I’ve said this before in the context of cycling, but I’ll say it again here.  The number of positive tests results for PEDs in a sport is not an accurate measure of its drug problem.  If the NFL isn’t catching its players using drugs as often as the MLB is, it’s because it isn’t testing them as frequently.

So don’t be uppity, NFL. Your players’ knees should be able to support their weight. They shouldn’t be getting weird muscle tears and injuring ligaments we’ve never heard of. And don’t even get me started on concussions.

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This is insane.

It is also not at all frivolous.  Here’s a piece on the Pakistani cricketer who is seeking asylum in the UK because he received death threats for refusing to throw matches.

Boggles the mind, puts things in perspective, yadda yadda yadda…  Mostly: crazy and terrible.

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You may have seen that a couple of dancers at Tennessee-Chattanooga were benched for complaining that their shorts were too short. Good for them (actually), and, wow, nice going, Chattanooga athletics (not).

We have cheerleaders and dancers.  Fine.  I think they’re dumb and pointless and incipiently misogynist, but we have them, and we’ve had them for a while, and they’re not going away.  And their prime function is to be cute girls on the sidelines in case the game isn’t worth watching.  (Yes, that is their prime function.  No, they do not lead cheers.  No, it is not a sport.  Yes, you are merely lying to yourself.)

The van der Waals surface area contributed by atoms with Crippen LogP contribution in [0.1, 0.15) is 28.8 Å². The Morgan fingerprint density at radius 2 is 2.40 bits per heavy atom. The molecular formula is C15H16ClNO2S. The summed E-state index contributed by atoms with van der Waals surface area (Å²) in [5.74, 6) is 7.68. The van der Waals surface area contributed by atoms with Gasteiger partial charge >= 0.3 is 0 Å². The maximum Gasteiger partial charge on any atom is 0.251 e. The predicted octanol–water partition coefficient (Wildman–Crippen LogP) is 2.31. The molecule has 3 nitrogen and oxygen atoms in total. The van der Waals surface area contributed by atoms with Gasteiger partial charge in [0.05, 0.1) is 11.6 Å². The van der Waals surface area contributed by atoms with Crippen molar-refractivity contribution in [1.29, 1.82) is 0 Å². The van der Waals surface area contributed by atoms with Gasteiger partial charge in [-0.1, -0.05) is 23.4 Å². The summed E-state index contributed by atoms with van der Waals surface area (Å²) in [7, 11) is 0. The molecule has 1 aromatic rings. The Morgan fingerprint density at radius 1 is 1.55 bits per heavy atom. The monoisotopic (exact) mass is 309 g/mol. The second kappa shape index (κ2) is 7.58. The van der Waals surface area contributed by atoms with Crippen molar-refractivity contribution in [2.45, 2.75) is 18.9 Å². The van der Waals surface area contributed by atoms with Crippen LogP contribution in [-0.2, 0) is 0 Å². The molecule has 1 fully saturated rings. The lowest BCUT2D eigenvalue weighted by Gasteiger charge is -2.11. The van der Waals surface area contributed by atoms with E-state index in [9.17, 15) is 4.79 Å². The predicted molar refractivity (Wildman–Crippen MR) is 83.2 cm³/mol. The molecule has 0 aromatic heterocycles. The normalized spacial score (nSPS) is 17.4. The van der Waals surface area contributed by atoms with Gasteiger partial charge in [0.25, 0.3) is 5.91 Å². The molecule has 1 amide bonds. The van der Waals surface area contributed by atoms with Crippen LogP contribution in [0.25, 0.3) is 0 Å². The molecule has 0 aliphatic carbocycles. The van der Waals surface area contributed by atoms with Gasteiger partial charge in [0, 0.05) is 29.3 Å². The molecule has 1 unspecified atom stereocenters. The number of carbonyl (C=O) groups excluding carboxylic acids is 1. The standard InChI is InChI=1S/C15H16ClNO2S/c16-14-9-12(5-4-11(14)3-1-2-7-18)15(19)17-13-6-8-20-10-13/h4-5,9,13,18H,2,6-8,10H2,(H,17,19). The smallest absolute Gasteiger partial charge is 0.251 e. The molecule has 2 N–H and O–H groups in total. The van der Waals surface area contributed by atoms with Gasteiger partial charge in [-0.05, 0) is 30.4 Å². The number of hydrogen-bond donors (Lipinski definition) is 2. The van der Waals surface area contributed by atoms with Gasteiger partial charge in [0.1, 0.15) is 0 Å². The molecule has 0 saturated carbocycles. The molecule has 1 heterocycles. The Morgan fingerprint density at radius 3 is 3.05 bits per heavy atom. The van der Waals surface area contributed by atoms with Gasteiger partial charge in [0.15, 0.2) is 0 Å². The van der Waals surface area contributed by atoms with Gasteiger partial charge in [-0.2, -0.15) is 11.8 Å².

Less blond, still appallingly handsome.

But, even if we have accepted that, we can still draw a line.  Cheerleaders are supposed to be attractive.  This does not mean they have to dress like street-walkers.  And they shouldn’t, because that makes a bad thing worse.  We don’t have to return to Sandra Dee poodle skirts and sweaters, but the USC Song Girls don’t dress like prostitutes, and I think everyone is on board with their vibe.  There are places other than football games to see women take their clothes off, if that’s your thing.

And, hey, sportswriters?  It’s not cool to insinuate that cheerleaders are skanks anyway, so that no one, least of all the cheerleaders themselves, is allowed to complain about the outfits.

In other, way better news, Fernando Torres seems to be less injured and scored two against Chelsea at the weekend, so as a good conduct prize we’ll spot you a photo.

 

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We’ll get over this eventually, but I inadvertently stumbled across this picture just now, so…hooray for the San Francisco Giants, their championship, and their apparently crippling aversion to mirrors.

Yikes.

Yes, it’s not the kindest picture we could have found.  But it will give you the correct reaction, which is an urge to call the authorities and never get within ten feet of this horrifying, home-run-hitting, hirsute monster.

Oh, and PS: Game 5 established that Mr. Lincecum is indeed trying something in the facial hair department (or forgot his dopp kit), but we’re going to have pity on you and just let it go.